Reading The Happiness Hypothesis by Jonathan Haidt. He's subtitled it Finding Modern Truth in Ancient Wisdom: Why the Meaningful Life is Closer than you Think. Every chapter is fascinating but what grabbed me was psychologist Dan MacAdams' theory that our personalities have three levels.
The lowest comes from your left brain's chatter and narrative, how it explains your life to yourself at a fairly shallow level. The left brain is an energetic story teller and weaves a tale that satisfies itself. Work on split-brain patients, who have had the corpus callusum cut and therefore have no communication between the right and left hemispheres, proves that. The surgery is done for intractable epilepsy to try to restrict seizures to one hemisphere. When information is given to the right brain only, the person will react but be unable to explain why. However the left brain determinedly invents stories to rationalize the action.
Haidt points out that our left brain version of our life is not necessarily true, more like historical fiction. Which makes sense when you hear to people's versions of the same event. In some cases, when you hear siblings' childhood stories, it is difficult to believe they grew up in the same home.
The second level “characteristic adaptations” includes choices, goals, beliefs that we incorporate from the mix of our circumstances and our innate temperament. Nature marries nurture.
Where it gets interesting is when we hit adversity. It throws us off balance and this shock gives a window for changem- if we take it. It explains why, for example, cancer survivors often say their illness was life changing and in some way a blessing. I remember a friend, bald from chemo, fighting a brain tumor, insisting this was the best thing that had happened to him. I didn't understand then, but I do now because my pain has forced me to regroup, change, live deeply and I would not return what I have learned.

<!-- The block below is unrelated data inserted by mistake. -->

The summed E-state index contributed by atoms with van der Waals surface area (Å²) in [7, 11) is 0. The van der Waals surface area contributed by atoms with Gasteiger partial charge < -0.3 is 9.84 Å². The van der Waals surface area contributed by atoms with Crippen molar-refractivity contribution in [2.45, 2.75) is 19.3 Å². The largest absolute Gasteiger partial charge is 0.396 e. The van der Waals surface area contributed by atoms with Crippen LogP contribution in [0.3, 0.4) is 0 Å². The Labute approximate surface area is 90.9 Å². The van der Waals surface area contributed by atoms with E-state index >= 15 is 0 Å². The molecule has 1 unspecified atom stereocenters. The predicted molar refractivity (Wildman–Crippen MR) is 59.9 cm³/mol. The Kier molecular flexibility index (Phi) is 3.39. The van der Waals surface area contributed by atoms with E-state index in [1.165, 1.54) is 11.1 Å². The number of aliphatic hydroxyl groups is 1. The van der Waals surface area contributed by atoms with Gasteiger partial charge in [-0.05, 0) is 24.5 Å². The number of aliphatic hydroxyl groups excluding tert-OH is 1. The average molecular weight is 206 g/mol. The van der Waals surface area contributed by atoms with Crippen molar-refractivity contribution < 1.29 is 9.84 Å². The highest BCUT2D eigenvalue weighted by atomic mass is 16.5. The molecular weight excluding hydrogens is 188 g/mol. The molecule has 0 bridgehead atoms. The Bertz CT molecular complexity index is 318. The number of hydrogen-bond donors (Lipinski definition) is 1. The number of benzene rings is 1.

To be human is to tell stories and the greatest one we ever tell is our own. And to have a good story, and I don't mean a narcissistic, prima donna fabrication, but story in the oldest, heroic mould, you need adversity. Adversity tempers us like forging steel. So we are lifted from the mundane to the journey. And these moments are when one's soul recognizes we have touched the fringe of an eternal greatness.
However, Haidt also points out that some stories have a “contamination sequence” when we allow one negative to color the whole event, rewriting the scenario pessimistically. Ugh!
We need coherence between the levels. Often we get stuck in a rut where they don't match. Is that why we so often wonder what is the meaning of our lives? Why the life that circumstances and society wished on us just doesn't fit? Why we have mid-life crises? Often trauma acts like an earthquake, shaking us up and forcing us to find purpose and a coherent thread.